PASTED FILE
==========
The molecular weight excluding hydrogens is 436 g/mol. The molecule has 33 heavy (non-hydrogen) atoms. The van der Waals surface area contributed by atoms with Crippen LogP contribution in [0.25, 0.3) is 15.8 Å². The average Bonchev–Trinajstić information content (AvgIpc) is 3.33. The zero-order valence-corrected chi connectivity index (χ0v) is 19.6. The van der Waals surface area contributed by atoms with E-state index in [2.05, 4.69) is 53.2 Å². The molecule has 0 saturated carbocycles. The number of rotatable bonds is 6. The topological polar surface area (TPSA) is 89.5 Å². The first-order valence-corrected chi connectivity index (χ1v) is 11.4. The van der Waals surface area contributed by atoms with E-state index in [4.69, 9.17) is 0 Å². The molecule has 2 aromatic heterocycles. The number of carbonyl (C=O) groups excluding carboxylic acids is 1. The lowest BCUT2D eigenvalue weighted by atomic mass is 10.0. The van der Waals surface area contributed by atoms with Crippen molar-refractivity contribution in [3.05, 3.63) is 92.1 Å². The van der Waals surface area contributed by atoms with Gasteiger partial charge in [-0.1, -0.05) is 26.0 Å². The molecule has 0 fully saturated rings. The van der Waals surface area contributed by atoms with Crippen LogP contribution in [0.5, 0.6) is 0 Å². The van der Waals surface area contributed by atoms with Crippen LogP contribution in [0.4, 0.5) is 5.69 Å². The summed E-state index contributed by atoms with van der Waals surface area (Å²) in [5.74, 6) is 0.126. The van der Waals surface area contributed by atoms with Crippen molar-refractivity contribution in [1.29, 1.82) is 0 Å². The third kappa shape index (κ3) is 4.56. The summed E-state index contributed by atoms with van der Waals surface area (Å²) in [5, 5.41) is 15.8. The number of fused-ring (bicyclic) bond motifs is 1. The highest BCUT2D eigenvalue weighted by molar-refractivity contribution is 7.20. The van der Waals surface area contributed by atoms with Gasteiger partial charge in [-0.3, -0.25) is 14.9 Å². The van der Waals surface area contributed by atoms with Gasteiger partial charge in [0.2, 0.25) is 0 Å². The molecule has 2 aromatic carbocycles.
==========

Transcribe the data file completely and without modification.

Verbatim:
The molecular weight excluding hydrogens is 436 g/mol. The molecule has 33 heavy (non-hydrogen) atoms. The van der Waals surface area contributed by atoms with Crippen LogP contribution in [0.25, 0.3) is 15.8 Å². The average Bonchev–Trinajstić information content (AvgIpc) is 3.33. The zero-order valence-corrected chi connectivity index (χ0v) is 19.6. The van der Waals surface area contributed by atoms with E-state index in [2.05, 4.69) is 53.2 Å². The molecule has 0 saturated carbocycles. The number of rotatable bonds is 6. The topological polar surface area (TPSA) is 89.5 Å². The first-order valence-corrected chi connectivity index (χ1v) is 11.4. The van der Waals surface area contributed by atoms with E-state index in [4.69, 9.17) is 0 Å². The molecule has 2 aromatic heterocycles. The number of carbonyl (C=O) groups excluding carboxylic acids is 1. The lowest BCUT2D eigenvalue weighted by atomic mass is 10.0. The van der Waals surface area contributed by atoms with Crippen molar-refractivity contribution in [3.05, 3.63) is 92.1 Å². The van der Waals surface area contributed by atoms with Gasteiger partial charge in [-0.1, -0.05) is 26.0 Å². The molecule has 0 fully saturated rings. The van der Waals surface area contributed by atoms with Crippen LogP contribution in [0.5, 0.6) is 0 Å². The van der Waals surface area contributed by atoms with Crippen LogP contribution in [0.4, 0.5) is 5.69 Å². The summed E-state index contributed by atoms with van der Waals surface area (Å²) in [5.74, 6) is 0.126. The van der Waals surface area contributed by atoms with Crippen molar-refractivity contribution in [1.29, 1.82) is 0 Å². The third kappa shape index (κ3) is 4.56. The summed E-state index contributed by atoms with van der Waals surface area (Å²) in [5, 5.41) is 15.8. The number of fused-ring (bicyclic) bond motifs is 1. The highest BCUT2D eigenvalue weighted by molar-refractivity contribution is 7.20. The van der Waals surface area contributed by atoms with Gasteiger partial charge in [-0.3, -0.25) is 14.9 Å². The van der Waals surface area contributed by atoms with Gasteiger partial charge in [0.2, 0.25) is 0 Å². The molecule has 2 aromatic carbocycles.